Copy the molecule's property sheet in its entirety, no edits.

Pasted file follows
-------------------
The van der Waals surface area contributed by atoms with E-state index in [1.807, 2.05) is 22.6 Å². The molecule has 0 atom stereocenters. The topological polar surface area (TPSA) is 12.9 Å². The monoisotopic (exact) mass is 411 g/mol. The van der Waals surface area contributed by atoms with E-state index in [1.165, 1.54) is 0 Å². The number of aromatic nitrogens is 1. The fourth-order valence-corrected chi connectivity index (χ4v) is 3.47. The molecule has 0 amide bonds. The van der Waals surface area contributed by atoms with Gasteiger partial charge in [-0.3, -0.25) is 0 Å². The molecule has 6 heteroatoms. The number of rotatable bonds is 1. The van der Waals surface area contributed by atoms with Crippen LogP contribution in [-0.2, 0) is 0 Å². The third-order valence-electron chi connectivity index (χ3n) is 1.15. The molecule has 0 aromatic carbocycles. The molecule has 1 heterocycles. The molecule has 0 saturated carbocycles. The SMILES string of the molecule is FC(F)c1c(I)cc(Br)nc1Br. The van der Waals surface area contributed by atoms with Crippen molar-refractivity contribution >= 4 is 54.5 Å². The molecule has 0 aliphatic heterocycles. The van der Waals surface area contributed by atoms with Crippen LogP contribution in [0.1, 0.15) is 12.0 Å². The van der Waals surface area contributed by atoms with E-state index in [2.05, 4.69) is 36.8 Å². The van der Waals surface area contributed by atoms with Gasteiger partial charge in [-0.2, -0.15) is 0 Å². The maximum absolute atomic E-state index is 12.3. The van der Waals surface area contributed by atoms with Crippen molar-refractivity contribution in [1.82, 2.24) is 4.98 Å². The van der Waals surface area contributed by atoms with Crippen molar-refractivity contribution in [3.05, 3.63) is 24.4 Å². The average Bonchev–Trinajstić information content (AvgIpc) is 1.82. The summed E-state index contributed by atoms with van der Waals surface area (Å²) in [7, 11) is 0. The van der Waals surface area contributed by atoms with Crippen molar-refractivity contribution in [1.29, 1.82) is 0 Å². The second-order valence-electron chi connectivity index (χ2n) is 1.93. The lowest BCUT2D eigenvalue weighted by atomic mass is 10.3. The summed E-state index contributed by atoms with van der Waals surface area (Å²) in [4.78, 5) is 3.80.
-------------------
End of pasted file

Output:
The van der Waals surface area contributed by atoms with E-state index in [1.807, 2.05) is 22.6 Å². The molecule has 0 atom stereocenters. The topological polar surface area (TPSA) is 12.9 Å². The monoisotopic (exact) mass is 411 g/mol. The van der Waals surface area contributed by atoms with E-state index in [1.165, 1.54) is 0 Å². The number of aromatic nitrogens is 1. The fourth-order valence-corrected chi connectivity index (χ4v) is 3.47. The molecule has 0 amide bonds. The van der Waals surface area contributed by atoms with Gasteiger partial charge in [-0.3, -0.25) is 0 Å². The molecule has 6 heteroatoms. The number of rotatable bonds is 1. The van der Waals surface area contributed by atoms with Crippen LogP contribution in [-0.2, 0) is 0 Å². The third-order valence-electron chi connectivity index (χ3n) is 1.15. The molecule has 0 aromatic carbocycles. The molecule has 1 heterocycles. The molecule has 0 saturated carbocycles. The SMILES string of the molecule is FC(F)c1c(I)cc(Br)nc1Br. The van der Waals surface area contributed by atoms with Crippen molar-refractivity contribution >= 4 is 54.5 Å². The molecule has 0 aliphatic heterocycles. The van der Waals surface area contributed by atoms with Crippen LogP contribution in [0.1, 0.15) is 12.0 Å². The van der Waals surface area contributed by atoms with E-state index in [2.05, 4.69) is 36.8 Å². The van der Waals surface area contributed by atoms with Gasteiger partial charge in [-0.2, -0.15) is 0 Å². The maximum absolute atomic E-state index is 12.3. The van der Waals surface area contributed by atoms with Crippen molar-refractivity contribution in [1.82, 2.24) is 4.98 Å². The van der Waals surface area contributed by atoms with Crippen molar-refractivity contribution in [3.05, 3.63) is 24.4 Å². The average Bonchev–Trinajstić information content (AvgIpc) is 1.82. The summed E-state index contributed by atoms with van der Waals surface area (Å²) in [7, 11) is 0. The van der Waals surface area contributed by atoms with Crippen molar-refractivity contribution in [1.29, 1.82) is 0 Å². The second-order valence-electron chi connectivity index (χ2n) is 1.93. The lowest BCUT2D eigenvalue weighted by atomic mass is 10.3. The summed E-state index contributed by atoms with van der Waals surface area (Å²) in [4.78, 5) is 3.80.